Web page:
Road Safety News
 

Campaign group to stage DfT ‘die-in’ protest

Thursday 3rd March 2016

The campaign group Stop Killing Cyclists is to stage a protest outside the DfT to highlight the more than 9,500 Londoners it says are “poisoned to death each year by transport pollution”. (Road.CC)

The group, known for organising a series of ‘die-ins’, is calling on supporters to meet at 5.00pm on 27 April to protest against government policy which it says does too little to tackle air pollution.

It is calling for a ban on private cars in London on occasions when EU air quality levels are broken, with a total ban on diesel cars within five years and all fossil fuel engines within 10 years.

Donnachadh McCarthy, co-founder of Stop Killing Cyclists, says the government is blocking progress on cutting pollution through measures including increasing taxes on greener cars and reducing taxes on more polluting vehicles.

In November 2015, the London Assembly called for a ban on lorries from the city’s streets during rush-hour, a move that was criticised the Freight Transport Association.

In a seperate Road.CC report, Chris Boardman said a cycling strategy is the key to reducing the estimated 23,500 premature deaths each year caused by air pollution, a situation he says should be treated as a "national emergency".

Donnachadh McCarthy said: “The [Stop Killing Cyclists] organising committee have decided we needed to stage a pollution protest, as over 9,500 Londoners are being poisoned to death each year by transport pollution.

“This includes about 3,800 bike owners, which dwarfs the 15 killed by traffic every year (up to introduction of latest truck safety measures).

“It is truly horrendous that London's traffic pollution is stunting the development children's lungs, thus disabling them for life.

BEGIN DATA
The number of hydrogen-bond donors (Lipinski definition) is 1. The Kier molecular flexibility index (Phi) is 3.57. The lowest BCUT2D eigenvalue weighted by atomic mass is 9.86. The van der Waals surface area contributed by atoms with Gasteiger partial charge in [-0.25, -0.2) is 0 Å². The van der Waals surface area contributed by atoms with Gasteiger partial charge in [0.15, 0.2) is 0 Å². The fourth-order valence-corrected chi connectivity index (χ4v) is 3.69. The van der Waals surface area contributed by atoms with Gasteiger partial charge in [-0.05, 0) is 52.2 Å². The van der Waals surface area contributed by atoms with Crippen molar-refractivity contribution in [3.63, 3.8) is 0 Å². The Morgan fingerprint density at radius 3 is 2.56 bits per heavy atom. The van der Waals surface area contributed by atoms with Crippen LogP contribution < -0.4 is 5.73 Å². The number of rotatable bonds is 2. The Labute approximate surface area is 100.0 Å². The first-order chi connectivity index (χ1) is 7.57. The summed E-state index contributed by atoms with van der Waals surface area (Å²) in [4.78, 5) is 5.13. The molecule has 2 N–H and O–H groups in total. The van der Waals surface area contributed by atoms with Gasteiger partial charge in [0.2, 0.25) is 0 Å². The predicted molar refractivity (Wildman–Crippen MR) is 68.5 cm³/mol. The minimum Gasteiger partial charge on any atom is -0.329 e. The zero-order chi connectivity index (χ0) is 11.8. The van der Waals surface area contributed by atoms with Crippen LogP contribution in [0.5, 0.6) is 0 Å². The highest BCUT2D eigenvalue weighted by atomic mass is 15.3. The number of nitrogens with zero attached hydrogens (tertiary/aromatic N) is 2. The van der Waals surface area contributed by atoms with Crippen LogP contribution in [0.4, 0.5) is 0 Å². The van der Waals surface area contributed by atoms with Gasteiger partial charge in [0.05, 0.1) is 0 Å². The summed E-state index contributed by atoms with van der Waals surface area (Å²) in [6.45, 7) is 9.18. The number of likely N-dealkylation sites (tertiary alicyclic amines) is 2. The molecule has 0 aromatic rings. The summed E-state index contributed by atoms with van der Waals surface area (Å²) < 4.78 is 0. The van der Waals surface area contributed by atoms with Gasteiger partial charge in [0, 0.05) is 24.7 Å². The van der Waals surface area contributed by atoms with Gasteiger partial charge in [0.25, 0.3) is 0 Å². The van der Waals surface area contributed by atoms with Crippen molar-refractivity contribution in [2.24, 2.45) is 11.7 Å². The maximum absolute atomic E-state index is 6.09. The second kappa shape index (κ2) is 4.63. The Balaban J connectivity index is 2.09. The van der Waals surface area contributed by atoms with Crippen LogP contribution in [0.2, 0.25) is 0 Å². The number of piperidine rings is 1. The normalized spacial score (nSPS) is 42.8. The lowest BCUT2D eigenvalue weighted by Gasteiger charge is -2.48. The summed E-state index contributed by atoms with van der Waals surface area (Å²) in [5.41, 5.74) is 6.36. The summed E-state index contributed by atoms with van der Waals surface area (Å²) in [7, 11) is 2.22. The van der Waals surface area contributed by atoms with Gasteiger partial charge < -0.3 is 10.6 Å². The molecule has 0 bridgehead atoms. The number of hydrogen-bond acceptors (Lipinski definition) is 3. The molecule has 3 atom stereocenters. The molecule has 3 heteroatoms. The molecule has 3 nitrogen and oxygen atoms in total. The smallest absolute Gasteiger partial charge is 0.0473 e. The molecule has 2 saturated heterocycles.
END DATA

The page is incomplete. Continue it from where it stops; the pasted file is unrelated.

“But we currently have no policy other than promoting cycling infrastructure and making cycling safer for everyone.”


Comments

Comment on this story
Report a reader comment

What's your view - comment on this story:

I confirm that I have read and accept the moderation policy and house rules relating to comments posted on this website.
Your comment:
Your name and location:
Your email:
Captcha [What is this?]

Oh dear! More unfounded alarmism from the usual suspects. From a global point of view, 80% of air pollution is caused by people in poor countries burning wood and dung, not fossil fuels. In case no one noticed, UK life expectancy from birth has reached record levels and the pension age keeps being raised as a result. All the factors that influence life expectancy in the UK, including genetics, life style, wealth, medical advances, environment etc are strongly positive overall. Can anyone name just one person with air pollution as a cause of death? No! Plus any claimed reduced life expectancy could amount to a matter of hours, days, or weeks rather than years. Part of the problem is how these air pollution death figures are estimated - they are based on 'life years' lost rather than actual deaths, using 'scientific models' of the average concentration of air pollution in a given area, compared to the number of deaths (presumably from all causes) in a single year. Hence it is impossible to identify the magnitude of air pollution as a contributory factor in deaths. The fact is that, aside from a few largely unexplained recent upticks, air quality is the best it has ever been in the UK since the 1990 baseline. National Average UK life expectancy from birth: Men 78, Women 82
Kensington & Chelsea: Men 85, Women 90
(Average salary: £88,000)
Glasgow: Men 71, Women 78
(Average salary: £23,500)
Source: ONS
Paul Biggs, Staffordshire

Agree (13) | Disagree (8)
+5

I just wish this event was organised for sooner, 27th of March would be preferable, or even next week. I'm surprised so few people are taking this danger as seriously as they should.
TJ London

Agree (3) | Disagree (9)
-6